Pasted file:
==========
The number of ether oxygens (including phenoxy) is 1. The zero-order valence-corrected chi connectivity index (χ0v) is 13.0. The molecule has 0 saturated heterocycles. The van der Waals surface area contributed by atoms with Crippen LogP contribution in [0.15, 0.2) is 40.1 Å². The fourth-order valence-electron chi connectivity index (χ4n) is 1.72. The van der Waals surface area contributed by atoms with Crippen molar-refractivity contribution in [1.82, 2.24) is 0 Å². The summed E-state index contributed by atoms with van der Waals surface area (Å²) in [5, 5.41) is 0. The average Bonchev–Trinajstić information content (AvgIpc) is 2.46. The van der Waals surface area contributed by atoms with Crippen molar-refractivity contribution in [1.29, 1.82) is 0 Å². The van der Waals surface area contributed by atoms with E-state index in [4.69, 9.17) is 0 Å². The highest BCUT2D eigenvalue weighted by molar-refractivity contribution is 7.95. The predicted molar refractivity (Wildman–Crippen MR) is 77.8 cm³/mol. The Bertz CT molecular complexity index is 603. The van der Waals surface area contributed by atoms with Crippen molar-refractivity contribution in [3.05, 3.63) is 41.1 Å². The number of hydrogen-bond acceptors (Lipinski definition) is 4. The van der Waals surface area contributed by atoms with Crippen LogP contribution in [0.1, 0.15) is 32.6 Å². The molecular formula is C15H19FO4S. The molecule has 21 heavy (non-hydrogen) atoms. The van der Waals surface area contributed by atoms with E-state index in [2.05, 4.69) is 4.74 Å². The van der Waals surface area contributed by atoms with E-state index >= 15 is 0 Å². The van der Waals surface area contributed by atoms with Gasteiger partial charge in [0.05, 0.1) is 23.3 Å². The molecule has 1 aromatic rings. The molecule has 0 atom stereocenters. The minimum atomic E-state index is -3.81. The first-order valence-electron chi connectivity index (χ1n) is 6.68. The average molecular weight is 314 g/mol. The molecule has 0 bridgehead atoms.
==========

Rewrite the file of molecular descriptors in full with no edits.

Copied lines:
The number of ether oxygens (including phenoxy) is 1. The zero-order valence-corrected chi connectivity index (χ0v) is 13.0. The molecule has 0 saturated heterocycles. The van der Waals surface area contributed by atoms with Crippen LogP contribution in [0.15, 0.2) is 40.1 Å². The fourth-order valence-electron chi connectivity index (χ4n) is 1.72. The van der Waals surface area contributed by atoms with Crippen molar-refractivity contribution in [1.82, 2.24) is 0 Å². The summed E-state index contributed by atoms with van der Waals surface area (Å²) in [5, 5.41) is 0. The average Bonchev–Trinajstić information content (AvgIpc) is 2.46. The van der Waals surface area contributed by atoms with Crippen molar-refractivity contribution in [1.29, 1.82) is 0 Å². The van der Waals surface area contributed by atoms with E-state index in [4.69, 9.17) is 0 Å². The highest BCUT2D eigenvalue weighted by molar-refractivity contribution is 7.95. The predicted molar refractivity (Wildman–Crippen MR) is 77.8 cm³/mol. The Bertz CT molecular complexity index is 603. The van der Waals surface area contributed by atoms with Crippen molar-refractivity contribution in [3.05, 3.63) is 41.1 Å². The number of hydrogen-bond acceptors (Lipinski definition) is 4. The van der Waals surface area contributed by atoms with Crippen LogP contribution in [0.1, 0.15) is 32.6 Å². The molecular formula is C15H19FO4S. The molecule has 21 heavy (non-hydrogen) atoms. The van der Waals surface area contributed by atoms with E-state index in [2.05, 4.69) is 4.74 Å². The van der Waals surface area contributed by atoms with E-state index >= 15 is 0 Å². The van der Waals surface area contributed by atoms with Gasteiger partial charge in [0.05, 0.1) is 23.3 Å². The molecule has 1 aromatic rings. The molecule has 0 atom stereocenters. The minimum atomic E-state index is -3.81. The first-order valence-electron chi connectivity index (χ1n) is 6.68. The average molecular weight is 314 g/mol. The molecule has 0 bridgehead atoms.